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This week we explore part 2 of our 4-part series on the 4 things diabetic heart patients have to monitor: sugar consumption and its effect on blood glucose, as well as heart disease.

There’s a wealth of great resources for diabetes, so we’re not going to try to duplicate them. We assume you already know that managing blood glucose (blood sugar) levels is a hallmark of diabetes treatment. The question for diabetic heart patients is how that interacts with heart healthy eating.

The correlation between high blood sugar and heart disease is strong, according to statistics from the American Heart Association. One of the reasons may be that high blood glucose causes the blood vessels to contract more than normal, increasing blood pressure. Other reasons may include the frequency of other concurrent conditions that are often present in patients with diabetes, including hypertension, high cholesterol levels, high triglycerides, obesity, and sometimes a lack of physical activity.

Experts state that the majority (i.e., 65-66%) of diabetic patients will develop heart disease, and, in fact, Wayne’s Cardiologist estimates that 40% of his patients are diabetic. So, the need for coordination of optimal dietary recommendations for these two conditions is high, but there seem to be few resources on how they overlap and the competing needs they present.

In any event, patients with diabetes have to severely limit their intake of simple sugars and have to watch their intake of carbs, even healthy carbs. Recipe adjustments include eliminating added sugars, limiting most carbs, and replacing them with healthy fats, protein, and healthier carbs.

For diabetic patients who have a sweet tooth, artificial sweeteners can be a stopgap measure for trying to control sugar cravings. However, some older artificial sweeteners have been shown to raise the risk of cancer and other diseases. Others may have an effect on the body’s insulin resistance and metabolism of glucose (see Resources for more information). Sugar alcohols raise the blood glucose, but not as much as sugar, so they might be less harmful from the standpoint of blood glucose, but they can cause bloating and may have a laxative effect. It is safe to assume that not enough is known about some of the newer artificial sweeteners to be certain of their effects.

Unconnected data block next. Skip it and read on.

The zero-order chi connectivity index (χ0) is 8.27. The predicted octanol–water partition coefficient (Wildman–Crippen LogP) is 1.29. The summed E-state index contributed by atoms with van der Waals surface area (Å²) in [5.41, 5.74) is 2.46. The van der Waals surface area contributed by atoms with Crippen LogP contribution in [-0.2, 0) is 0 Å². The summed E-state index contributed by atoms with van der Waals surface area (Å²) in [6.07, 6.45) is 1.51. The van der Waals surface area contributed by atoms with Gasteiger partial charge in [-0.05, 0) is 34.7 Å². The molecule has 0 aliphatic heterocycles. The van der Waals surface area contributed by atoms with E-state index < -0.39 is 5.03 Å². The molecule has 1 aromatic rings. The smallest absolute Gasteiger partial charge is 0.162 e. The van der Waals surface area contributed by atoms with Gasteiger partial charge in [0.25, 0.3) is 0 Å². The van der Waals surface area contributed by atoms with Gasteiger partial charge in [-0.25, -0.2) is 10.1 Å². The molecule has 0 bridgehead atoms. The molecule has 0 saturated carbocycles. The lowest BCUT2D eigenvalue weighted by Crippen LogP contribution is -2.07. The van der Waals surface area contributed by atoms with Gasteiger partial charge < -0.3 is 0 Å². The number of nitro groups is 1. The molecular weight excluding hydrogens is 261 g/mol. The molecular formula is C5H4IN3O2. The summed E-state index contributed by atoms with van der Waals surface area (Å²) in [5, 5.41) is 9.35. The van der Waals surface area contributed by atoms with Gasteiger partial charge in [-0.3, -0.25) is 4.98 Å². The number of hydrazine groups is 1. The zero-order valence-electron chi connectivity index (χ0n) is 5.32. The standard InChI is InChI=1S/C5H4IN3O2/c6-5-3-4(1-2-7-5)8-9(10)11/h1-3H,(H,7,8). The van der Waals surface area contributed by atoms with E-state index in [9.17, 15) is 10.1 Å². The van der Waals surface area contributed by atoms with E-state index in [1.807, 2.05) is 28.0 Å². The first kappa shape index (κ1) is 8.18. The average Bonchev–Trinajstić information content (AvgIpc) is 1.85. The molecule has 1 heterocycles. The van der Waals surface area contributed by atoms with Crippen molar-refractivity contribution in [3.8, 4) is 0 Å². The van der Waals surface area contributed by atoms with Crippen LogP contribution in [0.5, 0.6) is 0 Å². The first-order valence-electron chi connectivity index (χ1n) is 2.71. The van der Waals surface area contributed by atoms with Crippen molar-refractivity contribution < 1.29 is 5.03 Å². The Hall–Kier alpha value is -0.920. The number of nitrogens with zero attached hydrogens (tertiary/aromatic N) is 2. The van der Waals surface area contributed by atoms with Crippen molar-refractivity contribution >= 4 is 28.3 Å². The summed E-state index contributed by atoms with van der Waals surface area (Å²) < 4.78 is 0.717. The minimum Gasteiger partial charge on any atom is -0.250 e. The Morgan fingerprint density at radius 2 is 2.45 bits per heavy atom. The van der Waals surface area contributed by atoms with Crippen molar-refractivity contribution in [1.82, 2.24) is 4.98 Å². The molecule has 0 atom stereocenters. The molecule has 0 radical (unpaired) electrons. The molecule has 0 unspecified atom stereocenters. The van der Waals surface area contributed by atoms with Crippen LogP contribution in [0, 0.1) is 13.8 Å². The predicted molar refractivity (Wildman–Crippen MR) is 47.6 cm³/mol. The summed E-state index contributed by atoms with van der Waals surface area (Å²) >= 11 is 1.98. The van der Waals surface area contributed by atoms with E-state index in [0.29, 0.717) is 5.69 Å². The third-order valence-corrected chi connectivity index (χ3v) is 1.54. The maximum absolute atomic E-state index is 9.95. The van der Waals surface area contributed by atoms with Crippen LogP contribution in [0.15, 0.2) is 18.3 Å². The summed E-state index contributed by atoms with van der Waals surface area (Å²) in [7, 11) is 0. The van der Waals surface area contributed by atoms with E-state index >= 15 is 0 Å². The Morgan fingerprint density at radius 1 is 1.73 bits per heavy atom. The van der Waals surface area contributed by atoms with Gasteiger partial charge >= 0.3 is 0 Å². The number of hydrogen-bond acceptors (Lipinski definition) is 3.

The basic recommendations should be no surprise: minimize the consumption of sweets, especially highly refined, junky sweets. Hopefully, the box of snack cakes that once occupied a spot in the pantry is just a memory. Other than a few sugar-free chocolates and cookies to satisfy sudden cravings, the use of true sweets should be limited to special exceptions. The medical necessity of maintaining a healthy blood glucose generally needs to override the temporary pleasure of eating anything you want.

In the diabetic community (apart from heart considerations) there are two approaches to this issue:

  1. A traditional, balanced lifestyle approach, eating complex carbs, healthy fats, increased consumption of vegetables, and meats with low saturated fat;
  2. A low-carb, high-fat approach that controls drastically reduces most carbs, replacing them with fats and protein.

The tightrope that diabetic heart patients walk is learning how to control blood glucose without leaning too heavily on things that may contribute to heart disease, like saturated fats and sodium. So far, we are taking a traditional, balanced approach of trying to minimize carb consumption, keeping those we do consume as healthy as possible, and avoiding overuse of saturated fat products.

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